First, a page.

The case for PowerPoint in the White House

Ed Note: Boingboing's current guest blogger Steven Johnson is the author of six books, most recently The Invention Of Air: A Story of Science, Faith, Revolution and the Birth Of America, for which he is currently on book tour. He's also the co-founder of the hyperlocal community site

There's been a great deal of chatter about the technological sophistication of the Obama campaign and the transition efforts: the YouTube video addresses, the Citizen's Briefing Book that I posted about last week, even Obama's own Blackberry addiction. But as exciting as it is to see these new tools adopted by our President-elect, I'm actually rooting for Obama to integrate a twenty-year-old software application into his communication efforts.

I think Obama needs to use PowerPoint.

Okay, okay, hold your fire for just one second, please. I hate conventional PowerPoint just as much as the next guy. I might even hate it as much as Edward Tufte. I do not want to see Obama's soaring rhetoric tomorrow undermined by "next slide please" requests and stale bullet point sentence fragments. There's already a hilarious parody of what the "Yes we can" speech would have looked like as a PowerPoint deck:

And of course there's the timeless rendition of the Gettysburg Address, including the sublime slide 4:

Review of Key Objectives and Critical Success Factors

• What makes nation unique
- Conceived in Liberty
- Men are equal

• Shared vision
- New birth of freedom
- Gov't of/for/by the people

No one wants to see that happen. But I think there's a serious case to be made for Obama using Powerpoint (or even better, Keynote) as a supplement to his less formal addresses to the nation. Not for the bullet points, but for the Tufte-esque information design. Wasn't this the one of the lessons of An Inconvenient Truth--that great visual design could make a speech about a complex issue more powerful and more intelligible at the same time?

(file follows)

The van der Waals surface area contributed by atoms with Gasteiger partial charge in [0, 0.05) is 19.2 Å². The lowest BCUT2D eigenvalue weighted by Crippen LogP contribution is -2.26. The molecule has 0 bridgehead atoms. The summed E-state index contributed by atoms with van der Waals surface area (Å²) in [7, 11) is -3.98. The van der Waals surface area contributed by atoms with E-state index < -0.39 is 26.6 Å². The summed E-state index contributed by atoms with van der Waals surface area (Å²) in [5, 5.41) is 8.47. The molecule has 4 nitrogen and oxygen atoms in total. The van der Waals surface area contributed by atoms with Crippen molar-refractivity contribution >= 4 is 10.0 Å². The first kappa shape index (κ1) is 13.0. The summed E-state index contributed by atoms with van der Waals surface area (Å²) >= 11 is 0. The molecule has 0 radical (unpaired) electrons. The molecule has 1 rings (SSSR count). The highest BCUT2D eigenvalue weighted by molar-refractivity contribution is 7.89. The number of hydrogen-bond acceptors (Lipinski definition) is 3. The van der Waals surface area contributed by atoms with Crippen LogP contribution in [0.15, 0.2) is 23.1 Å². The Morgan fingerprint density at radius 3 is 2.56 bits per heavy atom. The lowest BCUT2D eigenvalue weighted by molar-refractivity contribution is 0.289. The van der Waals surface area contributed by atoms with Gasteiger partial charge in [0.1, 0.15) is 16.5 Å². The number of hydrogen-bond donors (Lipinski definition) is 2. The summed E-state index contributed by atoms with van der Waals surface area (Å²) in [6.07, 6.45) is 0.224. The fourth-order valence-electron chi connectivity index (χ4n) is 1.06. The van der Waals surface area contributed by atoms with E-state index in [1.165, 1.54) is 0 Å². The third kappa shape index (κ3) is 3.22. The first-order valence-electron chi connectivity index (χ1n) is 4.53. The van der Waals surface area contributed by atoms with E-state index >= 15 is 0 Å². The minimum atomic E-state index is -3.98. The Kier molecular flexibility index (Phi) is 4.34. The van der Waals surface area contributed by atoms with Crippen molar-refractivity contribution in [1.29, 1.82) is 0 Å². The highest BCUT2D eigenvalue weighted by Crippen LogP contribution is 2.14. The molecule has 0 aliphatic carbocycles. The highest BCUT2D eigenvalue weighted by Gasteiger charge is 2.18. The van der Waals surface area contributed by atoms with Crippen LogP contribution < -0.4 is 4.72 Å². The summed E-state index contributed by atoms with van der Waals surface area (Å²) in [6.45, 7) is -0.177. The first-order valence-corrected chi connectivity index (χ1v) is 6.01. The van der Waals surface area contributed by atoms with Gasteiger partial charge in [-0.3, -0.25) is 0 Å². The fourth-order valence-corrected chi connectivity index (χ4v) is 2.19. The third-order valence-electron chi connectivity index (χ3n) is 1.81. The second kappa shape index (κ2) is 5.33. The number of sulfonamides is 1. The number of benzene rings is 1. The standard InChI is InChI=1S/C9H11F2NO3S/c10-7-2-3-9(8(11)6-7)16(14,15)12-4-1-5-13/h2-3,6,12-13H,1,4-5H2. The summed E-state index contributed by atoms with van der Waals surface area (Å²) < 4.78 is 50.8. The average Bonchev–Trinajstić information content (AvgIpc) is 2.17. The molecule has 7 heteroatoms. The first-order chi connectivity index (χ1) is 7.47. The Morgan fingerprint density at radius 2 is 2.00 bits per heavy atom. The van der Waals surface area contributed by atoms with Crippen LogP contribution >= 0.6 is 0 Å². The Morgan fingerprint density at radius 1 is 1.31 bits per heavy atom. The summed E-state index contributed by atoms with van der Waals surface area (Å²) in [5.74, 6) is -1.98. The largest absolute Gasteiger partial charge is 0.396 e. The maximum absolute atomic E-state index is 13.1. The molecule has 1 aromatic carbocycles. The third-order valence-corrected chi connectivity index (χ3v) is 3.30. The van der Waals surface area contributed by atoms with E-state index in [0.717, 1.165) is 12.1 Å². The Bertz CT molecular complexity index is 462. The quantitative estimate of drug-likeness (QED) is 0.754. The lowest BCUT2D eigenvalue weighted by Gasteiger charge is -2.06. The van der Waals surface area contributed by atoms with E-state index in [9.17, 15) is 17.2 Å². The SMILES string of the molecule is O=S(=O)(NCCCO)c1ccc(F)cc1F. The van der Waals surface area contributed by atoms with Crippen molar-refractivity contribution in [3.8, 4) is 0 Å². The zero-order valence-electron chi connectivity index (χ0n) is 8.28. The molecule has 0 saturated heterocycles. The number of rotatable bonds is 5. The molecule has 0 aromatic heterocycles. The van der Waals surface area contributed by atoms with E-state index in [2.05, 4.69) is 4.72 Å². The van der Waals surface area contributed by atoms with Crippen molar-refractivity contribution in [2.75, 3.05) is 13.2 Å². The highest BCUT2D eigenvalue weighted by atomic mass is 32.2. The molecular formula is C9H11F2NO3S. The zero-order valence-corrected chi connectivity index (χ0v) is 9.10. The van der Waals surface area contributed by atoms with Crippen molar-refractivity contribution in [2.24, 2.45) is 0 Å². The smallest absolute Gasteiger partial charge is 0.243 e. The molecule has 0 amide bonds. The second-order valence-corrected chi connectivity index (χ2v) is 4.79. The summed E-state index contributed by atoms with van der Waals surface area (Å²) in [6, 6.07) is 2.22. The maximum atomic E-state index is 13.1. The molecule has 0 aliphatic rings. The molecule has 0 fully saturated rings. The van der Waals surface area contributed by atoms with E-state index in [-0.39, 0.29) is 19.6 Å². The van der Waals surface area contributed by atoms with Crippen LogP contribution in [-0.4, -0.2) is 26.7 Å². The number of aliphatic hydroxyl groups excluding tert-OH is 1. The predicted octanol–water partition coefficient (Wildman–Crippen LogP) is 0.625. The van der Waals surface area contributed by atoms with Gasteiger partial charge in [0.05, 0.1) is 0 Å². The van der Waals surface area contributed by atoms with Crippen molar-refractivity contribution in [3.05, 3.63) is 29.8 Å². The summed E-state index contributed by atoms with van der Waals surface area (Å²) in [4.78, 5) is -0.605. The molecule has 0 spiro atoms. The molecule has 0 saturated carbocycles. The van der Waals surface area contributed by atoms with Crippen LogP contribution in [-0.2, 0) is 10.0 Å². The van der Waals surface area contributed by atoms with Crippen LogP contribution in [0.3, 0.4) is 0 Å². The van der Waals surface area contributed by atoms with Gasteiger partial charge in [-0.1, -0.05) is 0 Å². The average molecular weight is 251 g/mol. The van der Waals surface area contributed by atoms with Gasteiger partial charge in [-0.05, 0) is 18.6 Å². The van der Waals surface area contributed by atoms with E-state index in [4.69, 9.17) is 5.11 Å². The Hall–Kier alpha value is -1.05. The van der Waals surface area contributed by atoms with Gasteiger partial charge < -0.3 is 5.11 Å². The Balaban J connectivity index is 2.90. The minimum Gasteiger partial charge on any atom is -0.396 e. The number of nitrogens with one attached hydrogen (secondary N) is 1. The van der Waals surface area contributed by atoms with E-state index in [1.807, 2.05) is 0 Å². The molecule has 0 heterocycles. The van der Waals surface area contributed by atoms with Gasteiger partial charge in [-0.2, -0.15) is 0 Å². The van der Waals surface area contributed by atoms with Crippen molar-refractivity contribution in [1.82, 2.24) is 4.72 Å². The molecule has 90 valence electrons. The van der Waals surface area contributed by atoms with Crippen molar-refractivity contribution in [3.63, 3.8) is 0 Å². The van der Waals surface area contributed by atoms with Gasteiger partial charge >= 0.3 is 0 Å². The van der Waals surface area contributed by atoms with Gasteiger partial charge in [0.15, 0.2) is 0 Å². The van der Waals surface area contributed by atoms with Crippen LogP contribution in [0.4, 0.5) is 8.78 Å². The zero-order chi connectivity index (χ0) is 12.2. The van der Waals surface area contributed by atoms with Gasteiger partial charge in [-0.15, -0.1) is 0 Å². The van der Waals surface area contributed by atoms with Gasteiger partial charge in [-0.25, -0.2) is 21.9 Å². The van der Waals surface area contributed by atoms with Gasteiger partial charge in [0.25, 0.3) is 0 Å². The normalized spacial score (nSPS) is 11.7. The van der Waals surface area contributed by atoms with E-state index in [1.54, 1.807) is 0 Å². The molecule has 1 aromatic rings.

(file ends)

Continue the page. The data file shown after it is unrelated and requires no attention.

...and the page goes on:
So many of the epic problems that Obama is going to be wrestling with over the next four years involve systems of great complexity and scale: the bailouts and stimulus programs, our national energy use, the immense expenditures involved in fighting two wars, the global scope of climate change. Tufte would be the first person to argue that complex systems like these are not easily explained using sentences and statistics, particularly when we're talking about such vast numbers. I can imagine a White House address on the stimulus package, or his long-term plan for energy independence, where instead of sitting at a desk reading from a teleprompter, he's actually walking us through the problem and his proposed solution with a backdrop of visually arresting and memorable slides. That would actually make for more stimulating television, and at the same time do a better job of communicating the issues. We've heard a lot from Obama about how the nation needs a CTO. But maybe we need a Chief Information Designer as well.